A Framework for Teaching American Slavery
Most students leave high school without an adequate understanding of the role slavery played in the development of the United States—or how its legacies still influence us today. In an effort to remedy this, we developed a comprehensive guide for teaching and learning this critical topic at the middle and high school levels. (Scroll down to see the outline of the framework or to download the full document.)
Here are a few key elements of the framework and the accompanying resources:
- Key Concepts and Summary Objectives Important big ideas and critical content students must know to understand the historical significance of slavery. (Select the Summary Objectives below to see teaching suggestions and additional resources.)
- Primary Source Texts The Teaching Hard History Library features over 100 student-friendly sources, all with text-dependent questions.
- Teaching Tools Browse six sample Inquiry Design Models, based on The College, Career, and Civic Life (C3) Framework for Social Studies State Standards.
- Podcast Hosted by Professor Hasan Jeffries, this series brings us the lessons we should have learned in school through the voices of leading scholars and educators.
- Student Quiz Use this 12-question quiz as a formative assessment.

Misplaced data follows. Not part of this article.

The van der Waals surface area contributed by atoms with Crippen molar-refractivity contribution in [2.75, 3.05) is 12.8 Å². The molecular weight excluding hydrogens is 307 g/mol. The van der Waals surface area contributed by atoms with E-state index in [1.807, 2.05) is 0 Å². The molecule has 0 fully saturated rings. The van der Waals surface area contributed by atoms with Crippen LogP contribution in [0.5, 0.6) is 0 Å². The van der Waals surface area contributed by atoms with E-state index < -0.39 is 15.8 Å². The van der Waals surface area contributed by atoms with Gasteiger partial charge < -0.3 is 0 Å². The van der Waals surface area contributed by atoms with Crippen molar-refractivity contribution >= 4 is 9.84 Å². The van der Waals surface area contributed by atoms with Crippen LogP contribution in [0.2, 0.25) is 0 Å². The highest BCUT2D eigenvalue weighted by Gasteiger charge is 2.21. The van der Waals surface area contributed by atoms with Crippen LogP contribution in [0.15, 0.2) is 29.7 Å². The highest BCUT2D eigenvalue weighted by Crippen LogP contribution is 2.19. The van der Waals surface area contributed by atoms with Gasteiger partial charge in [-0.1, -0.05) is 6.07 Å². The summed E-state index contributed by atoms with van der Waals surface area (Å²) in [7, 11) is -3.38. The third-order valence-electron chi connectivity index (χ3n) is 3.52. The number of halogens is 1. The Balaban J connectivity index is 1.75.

- Webinar Join us live on February 13 or learn on demand.
- Slavery, which was practiced by Europeans prior to their arrival in the Americas, was important to all of the colonial powers and existed in all of the European North American colonies.
- Slavery and the slave trade were central to the development and growth of the economy across British North America and, later, the United States.
- Protections for slavery were embedded in the founding documents; enslavers dominated the federal government, Supreme Court and Senate from 1787 through 1860.
- “Slavery was an institution of power,” designed to create profit for the enslavers and break the will of the enslaved and was a relentless quest for profit abetted by racism.
- Enslaved people resisted the efforts of their enslavers to reduce them to commodities in both revolutionary and everyday ways.
- The experience of slavery varied depending on time, location, crop, labor performed, size of slaveholding and gender.
- Slavery was the central cause of the Civil War.
- Slavery shaped the fundamental beliefs of Americans about race and whiteness, and white supremacy was both a product and legacy of slavery.
- Enslaved and free people of African descent had a profound impact on American culture, producing leaders and literary, artistic and folk traditions that continue to influence the nation.
- By knowing how to read and interpret the sources that tell the story of American slavery, we gain insight into some of what enslaving and enslaved Americans aspired to, created, thought and desired.
Pre-Colonial and Colonial Era (to 1763)
Students will recognize that slavery existed around the world prior to the European settlement of North America.
Students will be able to describe the slave trade from Africa to the Americas.
Students will be able to discuss the labor and culture of enslaved people during the colonial era.
Students will be able to demonstrate the impact of slavery on the economies of French, British and Spanish North America.
The American Revolution and the Constitution (1763-1787)